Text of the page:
Willamette Law Online

(15 summaries)

Spencer Bailey

Oregon Supreme Court

TitleExcerptFilling Date
Jenkins v. Board of Parole and Post Prison SupervisionParole and Post-Prison Supervision: The 1999 amendments to ORS 144.335(3) did not alter the requirement of providing a substantial reason, under the substantial evidence review standard of scrutiny the Board of Parole is subjected to, for postponing the release of prison inmates. (09-18-2014)
Two Two v. Fujitec America, Inc.Tort Law: An ORCP 47 E affidavit which states an expert will testify to causation is sufficient to raise a question of fact and avoid summary judgment. ORS 30.920, Oregon's strict liability statute, does not apply to apply to service transactions. (05-08-2014)
Department of Human Services v. S.M.Juvenile Law: Under ORS 419B.372 and ORS 419B.376, the Department of Human Services has the legislative authority to immunize children while acting as the children’s legal custodian.(04-24-2014)

Oregon Court of Appeals

TitleExcerptFilling Date
State v. GarrisonEvidence: Under OEC 403 and OEC 404, character evidence admitted will not be considered to be an abuse of a trial courts discretion where it is deemed to have little prejudicial effect and the jury has been offered a curative jury instruction. A curative instruction will be assumed to be followed by the jury unless there is an “overwhelming possibility” that the jury was incapable of following it.(11-13-2014)
State v. ChenCriminal Law: Under ORS 475.860, a reasonable jury could convict a defendant on a charge of delivery of marijuana when presented with evidence of their frequent presence at a grow operation, transportation of marijuana trimmings, and large amounts of drugs on the property. These factors considered cumulatively create a logical inference that a defendant intends to sell the marijuana, which constitutes delivery. (10-29-2014)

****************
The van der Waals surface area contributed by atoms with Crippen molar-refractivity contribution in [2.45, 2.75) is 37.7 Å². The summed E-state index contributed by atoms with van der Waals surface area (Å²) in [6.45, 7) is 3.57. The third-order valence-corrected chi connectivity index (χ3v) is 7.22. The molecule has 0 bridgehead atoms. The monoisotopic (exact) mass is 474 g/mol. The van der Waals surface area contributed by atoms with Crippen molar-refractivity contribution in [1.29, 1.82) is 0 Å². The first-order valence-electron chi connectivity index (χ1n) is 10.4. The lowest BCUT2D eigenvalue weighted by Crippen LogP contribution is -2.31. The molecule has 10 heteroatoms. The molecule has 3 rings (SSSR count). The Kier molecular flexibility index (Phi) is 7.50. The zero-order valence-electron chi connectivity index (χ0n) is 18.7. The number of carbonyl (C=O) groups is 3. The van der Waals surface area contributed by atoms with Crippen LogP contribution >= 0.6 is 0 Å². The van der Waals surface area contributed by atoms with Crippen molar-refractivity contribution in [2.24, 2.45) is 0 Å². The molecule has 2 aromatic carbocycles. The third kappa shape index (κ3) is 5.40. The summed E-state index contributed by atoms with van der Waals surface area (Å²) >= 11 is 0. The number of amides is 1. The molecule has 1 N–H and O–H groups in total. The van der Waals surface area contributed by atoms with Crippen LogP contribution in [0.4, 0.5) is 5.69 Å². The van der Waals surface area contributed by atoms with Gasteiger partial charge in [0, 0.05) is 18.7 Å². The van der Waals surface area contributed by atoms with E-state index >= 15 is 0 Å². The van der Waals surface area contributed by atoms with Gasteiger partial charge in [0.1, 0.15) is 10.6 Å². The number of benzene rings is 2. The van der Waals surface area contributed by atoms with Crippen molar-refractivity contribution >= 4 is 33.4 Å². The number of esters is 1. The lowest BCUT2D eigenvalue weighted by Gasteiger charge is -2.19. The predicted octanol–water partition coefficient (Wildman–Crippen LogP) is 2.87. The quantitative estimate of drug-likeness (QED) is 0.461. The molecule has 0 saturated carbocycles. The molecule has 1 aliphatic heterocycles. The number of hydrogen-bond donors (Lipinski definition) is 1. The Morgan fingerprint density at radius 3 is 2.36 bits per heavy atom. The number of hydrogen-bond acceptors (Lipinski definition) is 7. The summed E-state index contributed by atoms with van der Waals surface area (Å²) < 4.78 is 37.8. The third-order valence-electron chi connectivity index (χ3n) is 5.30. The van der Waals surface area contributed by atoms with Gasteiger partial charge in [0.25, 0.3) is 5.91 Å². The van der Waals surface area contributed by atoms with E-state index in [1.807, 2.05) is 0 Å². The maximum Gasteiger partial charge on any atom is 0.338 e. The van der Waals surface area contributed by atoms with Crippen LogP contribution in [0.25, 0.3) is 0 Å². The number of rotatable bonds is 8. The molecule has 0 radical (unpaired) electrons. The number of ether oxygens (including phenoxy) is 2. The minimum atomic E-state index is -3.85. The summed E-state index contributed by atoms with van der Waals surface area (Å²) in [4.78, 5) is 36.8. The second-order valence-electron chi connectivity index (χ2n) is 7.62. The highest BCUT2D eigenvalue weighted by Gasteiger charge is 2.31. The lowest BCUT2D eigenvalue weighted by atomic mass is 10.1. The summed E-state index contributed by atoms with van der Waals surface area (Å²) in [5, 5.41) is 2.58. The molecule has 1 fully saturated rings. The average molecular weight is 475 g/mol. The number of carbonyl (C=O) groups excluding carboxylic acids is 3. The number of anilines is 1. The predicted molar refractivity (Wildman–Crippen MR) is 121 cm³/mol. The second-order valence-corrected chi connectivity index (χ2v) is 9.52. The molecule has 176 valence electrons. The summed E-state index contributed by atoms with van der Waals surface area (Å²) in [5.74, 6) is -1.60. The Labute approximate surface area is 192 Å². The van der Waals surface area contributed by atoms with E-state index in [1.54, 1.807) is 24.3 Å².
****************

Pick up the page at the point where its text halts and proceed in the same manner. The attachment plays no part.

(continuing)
State v. WilsonEvidence: Though truth vouching testimony must be stricken sua sponte by the trial court, testimony regarding the manner in which a victim communicates information is admissible because it is most closely related to the victim’s demeanor and not related to whether the witness in fact believed the victim testimony.(10-22-2014)
Department of Human Services v. H.H.Juvenile Law: When one parent, who otherwise appears to be a fit parent, allows their children to be home alone with a parent who has caused harm to a child, the totality of the circumstances tend to show that there will be a reasonable likelihood of additional harm to the child. (10-08-2014)
Housing Authority of Jackson County v. City of MedfordLand Use: A petition, the resolution of which would not have a practical effect on either party to it, must be dismissed for being not being justiciable, and therefore moot. (10-01-2014)
Oregon v. HuntEvidence: ORS 131.615. The reasonable suspicion of an officer to ask someone for identification and run a warrant check reasonably related to an investigation is justified if the officer has a reasonable suspicion that that person has committed a crime.(09-04-2014)
State v. GoldmanCivil Law: If nonappearance on a citation constitutes "mistake, inadvertence, surprise or excusable neglect" under ORS 153.820(7), an individual is relieved from the doubling of fines. (08-27-2014)
Field v. CourseyAppellate Procedure: As determined by ORAP 5.45(1), generally no argument of error may be asserted in an appellate court that has not been preserved in the lower court.(08-13-2014)
State v. CookEvidence: Erroneous admission of hearsay evidence is unacceptable only when the error is harmful in that it has a possible influence on the verdict rendered. When the erroneously admitted hearsay evidence is central to the parties’ theory of the case and their credibility, the error will be considered harmful and influential to the rendered verdict. (07-30-2014)
Wright v. NoothPost-Conviction Relief: In regards to findings of fact, such as with a defendant’s waiver to testify on their own behalf, the Appellate Court will defer to the post-conviction court’s records. Additionally, in order to find error in counsel’s decision not to object to testimony, the testimony must have been of a kind that would have likely provided evidence that would have altered the outcome of the proceeding. (07-23-2014)
State v. AshkinsCriminal Law: A jury instruction requiring all jurors to agree on which occurrence constituted a crime is not required when the evidence shows multiple occurrences of the offense and does not give jurors the ability to factually distinguish one occurrence from another in a manner that could lead to differing conclusions about the commission of the crime.(05-29-2014)
State v. FoxCriminal Law: Under ORS 162.005(2), a member of the Oregon National Guard qualifies as a public servant for the purposes of a sexual coercion charge. (04-23-2014)